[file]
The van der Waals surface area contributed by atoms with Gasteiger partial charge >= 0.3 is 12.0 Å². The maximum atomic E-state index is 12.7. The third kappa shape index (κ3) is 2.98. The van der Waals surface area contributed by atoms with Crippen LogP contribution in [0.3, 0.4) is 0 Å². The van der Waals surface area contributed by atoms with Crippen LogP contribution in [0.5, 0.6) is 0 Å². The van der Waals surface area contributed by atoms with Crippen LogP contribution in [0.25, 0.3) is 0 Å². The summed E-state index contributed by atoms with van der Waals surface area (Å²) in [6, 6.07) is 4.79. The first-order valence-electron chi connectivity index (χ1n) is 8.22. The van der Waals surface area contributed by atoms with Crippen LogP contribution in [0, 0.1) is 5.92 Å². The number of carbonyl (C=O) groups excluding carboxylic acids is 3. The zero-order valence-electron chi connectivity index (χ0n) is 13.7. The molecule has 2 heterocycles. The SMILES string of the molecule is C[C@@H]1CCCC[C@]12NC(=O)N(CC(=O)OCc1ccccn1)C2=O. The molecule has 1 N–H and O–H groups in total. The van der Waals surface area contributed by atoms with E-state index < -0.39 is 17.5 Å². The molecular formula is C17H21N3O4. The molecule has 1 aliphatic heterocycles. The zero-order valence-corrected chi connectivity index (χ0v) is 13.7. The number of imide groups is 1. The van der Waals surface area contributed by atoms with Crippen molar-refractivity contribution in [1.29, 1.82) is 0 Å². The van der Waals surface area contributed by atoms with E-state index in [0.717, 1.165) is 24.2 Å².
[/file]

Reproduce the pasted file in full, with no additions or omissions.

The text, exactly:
The van der Waals surface area contributed by atoms with Gasteiger partial charge >= 0.3 is 12.0 Å². The maximum atomic E-state index is 12.7. The third kappa shape index (κ3) is 2.98. The van der Waals surface area contributed by atoms with Crippen LogP contribution in [0.3, 0.4) is 0 Å². The van der Waals surface area contributed by atoms with Crippen LogP contribution in [0.5, 0.6) is 0 Å². The van der Waals surface area contributed by atoms with Crippen LogP contribution in [0.25, 0.3) is 0 Å². The summed E-state index contributed by atoms with van der Waals surface area (Å²) in [6, 6.07) is 4.79. The first-order valence-electron chi connectivity index (χ1n) is 8.22. The van der Waals surface area contributed by atoms with Crippen LogP contribution in [0, 0.1) is 5.92 Å². The number of carbonyl (C=O) groups excluding carboxylic acids is 3. The zero-order valence-electron chi connectivity index (χ0n) is 13.7. The molecule has 2 heterocycles. The SMILES string of the molecule is C[C@@H]1CCCC[C@]12NC(=O)N(CC(=O)OCc1ccccn1)C2=O. The molecule has 1 N–H and O–H groups in total. The van der Waals surface area contributed by atoms with E-state index < -0.39 is 17.5 Å². The molecular formula is C17H21N3O4. The molecule has 1 aliphatic heterocycles. The zero-order valence-corrected chi connectivity index (χ0v) is 13.7. The number of imide groups is 1. The van der Waals surface area contributed by atoms with Crippen molar-refractivity contribution in [1.29, 1.82) is 0 Å². The van der Waals surface area contributed by atoms with E-state index in [0.717, 1.165) is 24.2 Å².